Stephen Budiansky's book The Nature of Horses delves into many areas of horse behavior and learning. In the previous post, Is Your Horse as Smart as a Guinea Pig, I touched on the horses ability of "learning to learn". We learned that consistency is crucial for horses mental well being and the reasons why.
Using the maze again to study how well a horse could actually problem solve , the studies that Budiansky writes about discovered one thing that most people have already known for years; Horses have excellent memories once something is learned, good or bad. In terms of real problem solving, surprisingly, they did not rank too well. Some of the species that did rank high in some of the tests that were done were dogs, raccoons, money and most carnivores (not sure what the correlation might be here but maybe part of the survival instincts necessary to catch elusive prey?)
Instead, what was confirmed was that horses are exceptionally good at making associations. I guess that makes sense;
I open the creaky door to the feed room shed, ears are perked up. I open the creaky door to the tack shed.. no response.
Our horses even know the sound of our truck coming back with the trailer from a day of riding, as opposed to the thousand other diesel trucks that go by… I guess Pavlov knew what he was talking about after all.
The book states that ability to make associations with actions or events relates to one thing; survival. Learning to move away from the dominant horse when his ears are laid back might be the difference between being able to continue to be able bodied or get injured…a kick is an unpleasant consequence.
So this begs the question of whether ability to learn coincides with the ability to be trained. The bottom line as Budiansky notes was simply this: "that much can be accomplished in training by ignoring incorrect responses". "A response to a stimulus that in neither rewarded not punished tends to disappear of it own accord".
This makes sense but I can't help but feel he missed something important. Budainsky discusses the scenario of when a trainer or rider is working with a horse who is shying at some imaginary object or , one corner of the arena, for example... The best way to deal with this , he says is to ignore it. Attempting to correct it through punishment may turn it into a bigger issue and sometimes even reward it. I would agree with that in most cases. As endurance riders teaching our horses to approach objects that look scary, cross water, go over bridges, etc is part of the job and we spend alot of time working our horses through these things so that in time they can approach things with confidence. What he doesn't mention though is what is the rider is doing with their own body; breath, seat, hands, legs, to reinforce the horse reacting. Often times, if a horse is spooking at the same place and the rider is anticipating this, the rider is subconsciously telling the horse with tension in the riders body, that there is something coming up that is going to be scary....9 times out of 10, the horse is going to be scared and respond in an unfavorable way. Most times, we may not even be conscious of what our bodies are doing but our horse is sensing it.. after all, they do feel flies...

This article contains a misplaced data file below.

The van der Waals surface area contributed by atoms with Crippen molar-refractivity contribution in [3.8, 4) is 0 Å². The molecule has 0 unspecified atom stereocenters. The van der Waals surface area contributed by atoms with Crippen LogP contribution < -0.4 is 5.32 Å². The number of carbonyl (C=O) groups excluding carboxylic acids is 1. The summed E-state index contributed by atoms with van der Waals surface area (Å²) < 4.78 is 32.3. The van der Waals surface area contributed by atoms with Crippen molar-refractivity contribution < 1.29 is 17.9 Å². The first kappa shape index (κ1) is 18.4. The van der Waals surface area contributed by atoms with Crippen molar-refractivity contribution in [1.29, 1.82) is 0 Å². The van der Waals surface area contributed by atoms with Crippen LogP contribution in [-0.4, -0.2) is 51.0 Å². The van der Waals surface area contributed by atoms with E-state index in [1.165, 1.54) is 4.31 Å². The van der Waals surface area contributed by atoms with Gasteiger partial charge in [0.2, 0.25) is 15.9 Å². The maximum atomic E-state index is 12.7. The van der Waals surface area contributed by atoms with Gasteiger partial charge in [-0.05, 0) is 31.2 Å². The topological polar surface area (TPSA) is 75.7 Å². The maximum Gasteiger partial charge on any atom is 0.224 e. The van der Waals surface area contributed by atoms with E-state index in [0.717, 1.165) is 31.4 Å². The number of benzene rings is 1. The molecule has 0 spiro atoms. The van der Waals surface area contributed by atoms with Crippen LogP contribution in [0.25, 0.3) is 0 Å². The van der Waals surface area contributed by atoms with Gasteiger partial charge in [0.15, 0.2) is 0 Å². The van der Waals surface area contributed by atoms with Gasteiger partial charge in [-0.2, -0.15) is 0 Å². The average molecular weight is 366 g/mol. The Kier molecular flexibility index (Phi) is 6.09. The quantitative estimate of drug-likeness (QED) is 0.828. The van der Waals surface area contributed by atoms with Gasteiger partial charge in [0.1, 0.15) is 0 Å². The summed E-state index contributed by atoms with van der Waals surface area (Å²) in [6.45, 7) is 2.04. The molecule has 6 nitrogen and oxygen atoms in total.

So what do you think? Is it simple associations or do horse reason and problem solve? I have to admit, my gelding Rebel puts wide gaping holes in the research with his antics that Budiansky writes of. Share some of your experiences with your horses.
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